A passport of such a significant figure of the Third Reich is very rare! Max Wuensche Hitlers Aide
I was contacted via my website by the owner of the document, who told me that the document was owned by his grandfather for ages, together with other documents such as military documents and WWII pictures. His grandfather worked as a driver and was in charge of vehicle fleets.
According to the owner… “There’s also a letter from him after the war when he’s applying for a job – it mentions there that he was in charge of the cars for cabinet ministers and the prime minister at some point. His name was William Vincent Tetlow, and there’s a placard in his stuff that reads “NCO IC Unit Transport.”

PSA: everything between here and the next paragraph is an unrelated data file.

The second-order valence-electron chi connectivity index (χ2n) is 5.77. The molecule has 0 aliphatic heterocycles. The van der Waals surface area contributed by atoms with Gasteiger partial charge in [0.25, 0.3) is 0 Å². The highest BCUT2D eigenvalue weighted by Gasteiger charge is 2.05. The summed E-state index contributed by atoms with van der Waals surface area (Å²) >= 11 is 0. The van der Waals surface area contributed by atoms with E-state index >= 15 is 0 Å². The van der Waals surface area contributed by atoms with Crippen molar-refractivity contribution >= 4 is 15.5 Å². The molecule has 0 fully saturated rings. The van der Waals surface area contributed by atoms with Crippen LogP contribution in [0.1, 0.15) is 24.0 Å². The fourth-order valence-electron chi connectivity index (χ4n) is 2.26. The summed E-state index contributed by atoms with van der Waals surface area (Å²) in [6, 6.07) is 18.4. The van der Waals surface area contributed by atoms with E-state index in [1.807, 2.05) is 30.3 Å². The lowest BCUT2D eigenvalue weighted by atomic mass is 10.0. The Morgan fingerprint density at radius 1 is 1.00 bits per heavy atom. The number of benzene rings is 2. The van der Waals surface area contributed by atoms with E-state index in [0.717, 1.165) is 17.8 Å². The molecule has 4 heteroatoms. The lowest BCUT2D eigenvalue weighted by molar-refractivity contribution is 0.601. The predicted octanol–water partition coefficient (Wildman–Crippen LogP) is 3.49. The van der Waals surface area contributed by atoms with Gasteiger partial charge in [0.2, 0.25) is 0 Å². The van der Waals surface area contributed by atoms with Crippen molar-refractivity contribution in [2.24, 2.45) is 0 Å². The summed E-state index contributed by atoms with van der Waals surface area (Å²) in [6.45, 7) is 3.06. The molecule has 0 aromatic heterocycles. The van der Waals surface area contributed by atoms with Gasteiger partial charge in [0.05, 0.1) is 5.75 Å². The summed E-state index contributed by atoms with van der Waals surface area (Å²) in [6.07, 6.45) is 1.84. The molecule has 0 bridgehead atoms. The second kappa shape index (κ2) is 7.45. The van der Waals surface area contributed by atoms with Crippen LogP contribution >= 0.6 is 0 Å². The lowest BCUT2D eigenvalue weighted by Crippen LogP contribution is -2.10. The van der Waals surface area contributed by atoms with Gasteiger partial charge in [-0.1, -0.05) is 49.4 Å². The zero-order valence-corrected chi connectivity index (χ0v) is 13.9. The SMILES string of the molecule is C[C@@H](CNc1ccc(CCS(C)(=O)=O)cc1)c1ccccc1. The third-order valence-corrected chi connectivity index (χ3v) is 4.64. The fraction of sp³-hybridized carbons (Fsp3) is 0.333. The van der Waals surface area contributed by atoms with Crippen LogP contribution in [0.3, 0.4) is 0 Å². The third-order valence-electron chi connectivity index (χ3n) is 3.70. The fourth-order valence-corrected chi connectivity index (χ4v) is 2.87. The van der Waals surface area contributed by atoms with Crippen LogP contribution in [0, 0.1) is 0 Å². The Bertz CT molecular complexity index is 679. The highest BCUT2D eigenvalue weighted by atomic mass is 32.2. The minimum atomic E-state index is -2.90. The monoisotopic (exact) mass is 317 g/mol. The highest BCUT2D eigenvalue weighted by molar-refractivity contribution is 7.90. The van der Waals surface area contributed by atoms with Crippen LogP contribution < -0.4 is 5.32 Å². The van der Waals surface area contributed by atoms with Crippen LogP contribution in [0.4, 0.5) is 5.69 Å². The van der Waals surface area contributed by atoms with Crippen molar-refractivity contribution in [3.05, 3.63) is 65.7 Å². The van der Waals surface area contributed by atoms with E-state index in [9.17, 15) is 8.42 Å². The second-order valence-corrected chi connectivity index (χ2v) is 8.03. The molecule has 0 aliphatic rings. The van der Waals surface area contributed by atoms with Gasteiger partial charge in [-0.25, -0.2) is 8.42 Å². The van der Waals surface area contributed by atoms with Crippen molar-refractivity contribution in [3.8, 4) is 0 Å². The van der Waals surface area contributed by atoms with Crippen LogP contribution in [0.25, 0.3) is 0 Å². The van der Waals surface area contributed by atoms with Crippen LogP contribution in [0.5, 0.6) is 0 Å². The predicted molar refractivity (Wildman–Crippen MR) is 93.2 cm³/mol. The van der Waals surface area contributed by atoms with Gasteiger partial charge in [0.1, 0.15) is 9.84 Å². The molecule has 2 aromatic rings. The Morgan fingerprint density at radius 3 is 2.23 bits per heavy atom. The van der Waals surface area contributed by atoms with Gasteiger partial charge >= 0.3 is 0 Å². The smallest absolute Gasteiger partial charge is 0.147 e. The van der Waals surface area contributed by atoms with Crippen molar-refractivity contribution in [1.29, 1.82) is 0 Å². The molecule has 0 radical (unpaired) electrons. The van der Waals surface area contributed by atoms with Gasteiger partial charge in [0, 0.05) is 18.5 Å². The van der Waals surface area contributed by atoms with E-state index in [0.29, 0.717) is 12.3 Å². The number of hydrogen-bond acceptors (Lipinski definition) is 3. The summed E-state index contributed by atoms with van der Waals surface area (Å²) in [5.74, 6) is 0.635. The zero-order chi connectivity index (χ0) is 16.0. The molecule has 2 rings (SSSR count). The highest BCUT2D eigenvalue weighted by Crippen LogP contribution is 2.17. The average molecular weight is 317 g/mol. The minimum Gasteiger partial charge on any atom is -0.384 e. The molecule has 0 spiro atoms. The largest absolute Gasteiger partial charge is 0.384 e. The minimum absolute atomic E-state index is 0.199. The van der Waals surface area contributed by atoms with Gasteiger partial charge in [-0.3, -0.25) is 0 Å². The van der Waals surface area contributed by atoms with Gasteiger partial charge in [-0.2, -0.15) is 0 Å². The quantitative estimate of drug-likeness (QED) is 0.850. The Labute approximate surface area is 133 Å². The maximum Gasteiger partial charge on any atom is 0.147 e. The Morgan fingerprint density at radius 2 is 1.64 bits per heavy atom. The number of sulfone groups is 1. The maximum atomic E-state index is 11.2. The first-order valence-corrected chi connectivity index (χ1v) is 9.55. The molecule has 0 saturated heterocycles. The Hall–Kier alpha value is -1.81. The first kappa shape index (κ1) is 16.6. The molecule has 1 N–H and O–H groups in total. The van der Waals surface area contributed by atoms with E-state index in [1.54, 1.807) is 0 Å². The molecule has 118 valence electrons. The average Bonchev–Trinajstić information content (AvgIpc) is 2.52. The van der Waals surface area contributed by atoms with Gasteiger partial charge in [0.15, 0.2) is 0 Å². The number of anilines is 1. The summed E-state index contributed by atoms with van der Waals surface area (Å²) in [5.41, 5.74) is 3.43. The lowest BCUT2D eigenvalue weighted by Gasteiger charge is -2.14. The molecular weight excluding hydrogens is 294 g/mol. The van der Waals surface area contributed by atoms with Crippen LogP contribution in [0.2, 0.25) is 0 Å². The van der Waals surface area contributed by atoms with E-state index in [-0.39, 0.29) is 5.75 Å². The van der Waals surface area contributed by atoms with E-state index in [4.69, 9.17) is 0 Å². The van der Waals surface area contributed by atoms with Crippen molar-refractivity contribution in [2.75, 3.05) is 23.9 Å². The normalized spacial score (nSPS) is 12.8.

There are also a lot of photos, including pictures of Hitler’s palace right after it was bombed, including inside (e.g., the dining room with a massive chandelier on the floor within the ruin). I’m not sure if he possibly took the passport then, or if he somehow came into contact with Wuensche after he was captured and taken to Scotland.
Looking deeper into the details of the passport, I found the following…
What is at least unusual, is that the passport was issued at the 8th police department in Berlin, including a handwritten entry, “The leader of the 8th police department”. I have dozens of NS Berlin issues, and none is issued from this unit. Usually, police department II in Berlin is in charge of issuing passports. However, the 8th police department did exist.